The point of that post was to highlight the additional protection that serious religious conviction, as indicated by active religious attendance, provides them against divorce, an important consideration for men in the post-Christian West nowadays. By way of contrast, a secondary point of that post was to show that mere self-identification or occasional participation in religious services exposed a fellow of the marrying kind to greater risk of marital disruption than if he and/or his wife had no religious affiliation at all.

Since the link to the pdf that supported that post has since disappeared, I did some spadework to recover the data that supports this advice.  I was able to locate it here, on page 9 of the scholarly article Bad News about the Good News–The Construction of the Christian-Failure NarrativeJournal of Religion & Society, volume 14.  The article drew the data shown in the following tables from the General Social Survey, 1980-2009.

His main concern is how religious belief correlates with divorce.

Here shows the evidence then says this:

When one takes one’s faith seriously enough to put it into action, as measured in this case by attending church at least once per week, this behavior appears to yield anti-divorce benefits.  Yet I am thoroughly unimpressed with a 38% divorce rate for Evangelicals, a group whose noisy claims to family values are belied by their itchy dissolutive trigger fingers. Moreover, the picture for active black Protestants remains dark and grim; their marriages garner no protection whatsoever from church attendance.  The data for Roman Catholics is much more encouraging, and it seems that the RCC has been more effective than Protestant denominations at countering the scourge of divorce. Perhaps the theological rigidity and hierarchical structure associated with Marianism makes it less vulnerable to socio-political contagions like feminism and divorce, while the, ahem, diversity, of Protestantism makes it more prone to worldly influences.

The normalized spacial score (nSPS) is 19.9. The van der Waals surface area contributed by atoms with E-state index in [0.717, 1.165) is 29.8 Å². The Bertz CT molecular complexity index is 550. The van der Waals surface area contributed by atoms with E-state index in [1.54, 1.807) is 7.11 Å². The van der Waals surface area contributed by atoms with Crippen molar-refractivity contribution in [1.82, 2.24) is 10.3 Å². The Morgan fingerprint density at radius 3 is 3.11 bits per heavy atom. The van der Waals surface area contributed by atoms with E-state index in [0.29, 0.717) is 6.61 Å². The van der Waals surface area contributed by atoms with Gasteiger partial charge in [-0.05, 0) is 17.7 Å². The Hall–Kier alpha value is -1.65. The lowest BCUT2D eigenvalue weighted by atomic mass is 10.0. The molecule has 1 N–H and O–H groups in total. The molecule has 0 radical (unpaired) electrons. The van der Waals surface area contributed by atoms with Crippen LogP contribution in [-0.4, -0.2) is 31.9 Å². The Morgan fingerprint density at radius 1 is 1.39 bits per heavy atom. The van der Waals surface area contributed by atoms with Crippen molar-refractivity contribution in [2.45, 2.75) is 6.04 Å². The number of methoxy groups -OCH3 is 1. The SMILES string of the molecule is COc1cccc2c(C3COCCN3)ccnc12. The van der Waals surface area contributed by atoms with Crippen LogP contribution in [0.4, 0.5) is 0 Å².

I think that it is a good idea in general for young men to not leave marriage at the level of feelings. I have posted before a list of questions to find out if a woman is a zealot. I think that young Christian men should read Wapiti’s post and then my post and then act accordingly.

Filed under: Mentoring, , , , , , ,

Marriage advice from Christian philosopher William Lane Craig

Here is a question of the week from Dr. Craig on “Marriage Advice”!

Here’s the question:

Dear Dr. Craig,

Marriage is in the foreseeable future, and I would like to ask you for any advice before it happens. Can we avoid any mistakes? Would it be helpful to meet with a pastor for premarital counseling? Are there any helpful tips you could give from a Christian perspective or from your own experience?

Thank you in advance!

Zareen

Here are the main pieces of advice Dr. Craig gives:

  1. Resolve that there will be no divorce
  2. Delay having children
  3. Confront problems honestly
  4. Seek marital counseling
  5. Take steps to build intimacy in your relationship

And here’s the controversial one (#2):

2. Delay having children. The first years of marriage are difficult enough on their own without introducing the complication of children. Once children come, the wife’s attention is necessarily diverted, and huge stresses come upon you both. Spend the first several years of marriage getting to know each other, working through your issues, having fun together, and enjoying that intimate love relationship between just the two of you. Jan and I waited ten years before having our first child Charity, which allowed me the finish graduate school, get our feet on the ground financially, establish some roots, and enjoy and build our love relationship until we were really ready to take on the responsibilities of parenthood. The qualifier here is that if the wife desperately wants children now, then the husband should accede to her wish to become a mother, rather than withhold that from her. Her verdict should be decisive. But if you both can agree to wait, things will probably be much easier.

I wonder if the married readers agree with him about the “waiting at least a year after marriage bafore having children”?

Filed under: Mentoring, , , , , , , , , , , , , , , , , , , , , , , , , , , , , , , , , , , , , , , , , , , , , , , , , , , , , , , ,